Pope Benedict and ecumenical dialogue with the Orthodox

Pope Benedict XVI is the Pope of Christian Unity.

He is the Pope of Christian Unity because he is the Pope of Continuity.

Liberals will always try to define the parameters of ecumenical dialogue and will inevitably introduce compromises in essential points of Catholic doctrine and identity for the sake of continuing dialogue. 

Benedict XVI doesn’t do that.  He has shown how we can move on issues that are not of essence while representing those that are in new terms without undermining them.

I read this on chiesa of Sandro Magister.  You should go over there and read the whole text.

My emphases and comments.

ROME, January 25, 2010 – This evening, with vespers in the basilica of Saint Paul’s Outside the Walls, Benedict XVI is closing the week of prayer for Christian unity.

There are some who say that ecumenism has entered a phase of retreat and chill. [And you know who they are.  These are the same folks who gripe about dialogue with the obviously Catholic (though without manifest unity) SSPX but who happily move in the ethos of the LCWR.  They carp about the Holy See’s offer to traditionally minded Anglicans, while seeming to smile on the very aberrations which are tearing the Anglican communion apart.]  But as soon as one that looks to the East, the facts say the opposite. Relations with the Orthodox Churches have never been so promising as they have since Joseph Ratzinger has been pope. [Benedict XVI is the Pope of Christian Unity.]

The dates speak for themselves. A period of chill in the theological dialogue between the Catholic Church and the Orthodox Churches of Byzantine tradition began in 1990, when the two sides clashed over so-called "uniatism," meaning the ways in which Catholic communities of the Eastern rites duplicate in everything the parallel Orthodox communities, differing only by their obedience to the Church of Rome.

In Balamond, in Lebanon, the dialogue came to a halt. It hit an even bigger obstacle on the Russian side, where the patriarchate of Moscow could not tolerate seeing itself "invaded" by Catholic missionaries sent there by Pope John Paul II, who were all the more suspect because they were of Polish nationality, historically a rival.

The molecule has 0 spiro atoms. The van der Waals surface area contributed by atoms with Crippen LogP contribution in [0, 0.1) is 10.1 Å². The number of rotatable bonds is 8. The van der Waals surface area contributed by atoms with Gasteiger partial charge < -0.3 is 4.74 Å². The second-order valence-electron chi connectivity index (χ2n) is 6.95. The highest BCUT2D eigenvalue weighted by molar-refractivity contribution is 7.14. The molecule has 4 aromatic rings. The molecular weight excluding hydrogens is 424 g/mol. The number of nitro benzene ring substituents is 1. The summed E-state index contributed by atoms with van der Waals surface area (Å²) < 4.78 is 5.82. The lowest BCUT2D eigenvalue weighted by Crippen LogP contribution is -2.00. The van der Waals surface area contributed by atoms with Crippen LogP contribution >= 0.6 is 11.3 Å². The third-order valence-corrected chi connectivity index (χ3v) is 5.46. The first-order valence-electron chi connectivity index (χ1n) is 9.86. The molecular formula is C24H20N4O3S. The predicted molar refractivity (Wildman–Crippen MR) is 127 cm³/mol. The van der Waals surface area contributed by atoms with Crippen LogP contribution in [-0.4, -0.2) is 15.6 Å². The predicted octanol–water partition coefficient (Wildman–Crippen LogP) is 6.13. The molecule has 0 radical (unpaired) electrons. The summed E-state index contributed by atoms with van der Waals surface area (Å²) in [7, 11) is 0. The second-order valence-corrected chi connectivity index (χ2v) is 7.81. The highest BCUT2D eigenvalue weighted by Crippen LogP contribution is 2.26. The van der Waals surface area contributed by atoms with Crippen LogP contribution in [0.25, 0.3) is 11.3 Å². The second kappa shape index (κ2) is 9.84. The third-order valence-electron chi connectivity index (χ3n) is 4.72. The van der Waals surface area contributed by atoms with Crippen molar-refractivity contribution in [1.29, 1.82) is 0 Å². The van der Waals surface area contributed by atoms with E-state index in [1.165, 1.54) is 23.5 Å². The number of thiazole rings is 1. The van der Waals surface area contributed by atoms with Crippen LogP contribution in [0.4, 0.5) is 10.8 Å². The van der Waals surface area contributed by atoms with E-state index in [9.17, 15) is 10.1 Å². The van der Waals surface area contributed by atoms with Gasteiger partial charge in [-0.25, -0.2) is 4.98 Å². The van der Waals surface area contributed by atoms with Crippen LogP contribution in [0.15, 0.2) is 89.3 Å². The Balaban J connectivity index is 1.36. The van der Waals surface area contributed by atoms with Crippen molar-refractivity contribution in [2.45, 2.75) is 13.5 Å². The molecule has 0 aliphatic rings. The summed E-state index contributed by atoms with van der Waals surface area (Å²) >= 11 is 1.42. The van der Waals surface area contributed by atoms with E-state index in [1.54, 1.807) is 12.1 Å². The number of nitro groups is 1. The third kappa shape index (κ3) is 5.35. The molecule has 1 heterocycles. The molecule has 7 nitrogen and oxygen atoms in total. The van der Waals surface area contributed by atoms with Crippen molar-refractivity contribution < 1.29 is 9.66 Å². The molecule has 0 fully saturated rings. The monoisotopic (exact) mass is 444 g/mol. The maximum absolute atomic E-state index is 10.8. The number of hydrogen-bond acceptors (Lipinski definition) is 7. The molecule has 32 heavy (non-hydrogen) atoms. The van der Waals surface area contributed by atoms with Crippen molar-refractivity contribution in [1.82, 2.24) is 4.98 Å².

The dialogue remained frozen until, in 2005, the German Joseph Ratzinger ascended to the throne of Peter, a pope highly appreciated in the East for the same reason he prompts criticisms in the West: for his attachment to the great Tradition.   [He is the Pope of Christian Unity because he is the Pope of Continuity.]

First in Belgrade in 2006, and then in Ravenna in 2007, the international mixed commission for theological dialogue between the Catholic Church and the Orthodox Churches started meeting again.

And what rose to the top of the discussion was precisely the question that most divides East and West: the primacy of the successor of Peter in the universal Church.

From the session in Ravenna emerged the document that marked the shift, dedicated to "conciliarity and authority" in the ecclesial communion.

The document of Ravenna, approved unanimously by both sides, affirms that "primacy and conciliarity are mutually interdependent." And in paragraph 41, it highlights the points of agreement and disagreement[NB…]

"Both sides agree that . . . that Rome, as the Church that ‘presides in love’ according to the phrase of St Ignatius of Antioch, occupied the first place in the taxis, and that the bishop of Rome was therefore the protos among the patriarchs. They disagree, however, on the interpretation of the historical evidence from this era regarding the prerogatives of the bishop of Rome as protos, a matter that was already understood in different ways in the first millennium."

"Protos" is the Greek word that means "first." And "taxis" is the structure of the universal Church.

Since then, the discussion on controversial points has advanced at an accelerated pace. And it has started to examine, above all, how the Churches of East and West interpreted the role of the bishop of Rome during the first millennium, when they were still united.

The basis of the discussion is a text that was drafted on the island of Crete at the beginning of autumn in 2008.

The text has never been made public before now. It is in English, and can be read in its entirety on this page of www.chiesa:

> The Role of the Bishop of Rome in the Communion of the Church in the First Millennium


This should be interesting.

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  1. roamincatholic says:

    This is phenomenal– though, I must confess, it goes around its elbow to get to its tail a few times…

    I found it most interesting that, though in later years, the East strove for independence, specifically in misunderstanding of the phrase “The first see is judged by no–one”– meant to be directed at Caesar, or at least, the document states; in contrast with the fact that in earlier years, the East obeyed the summons of the Pope. (The Athanasius and Julius scene).

    What is amazing, is that as a joint document, it seems the East is giving a lot of credit to the Primacy of the see of Peter, even in spite of disagreement over some interpretation. This is a cause of great hope, indeed!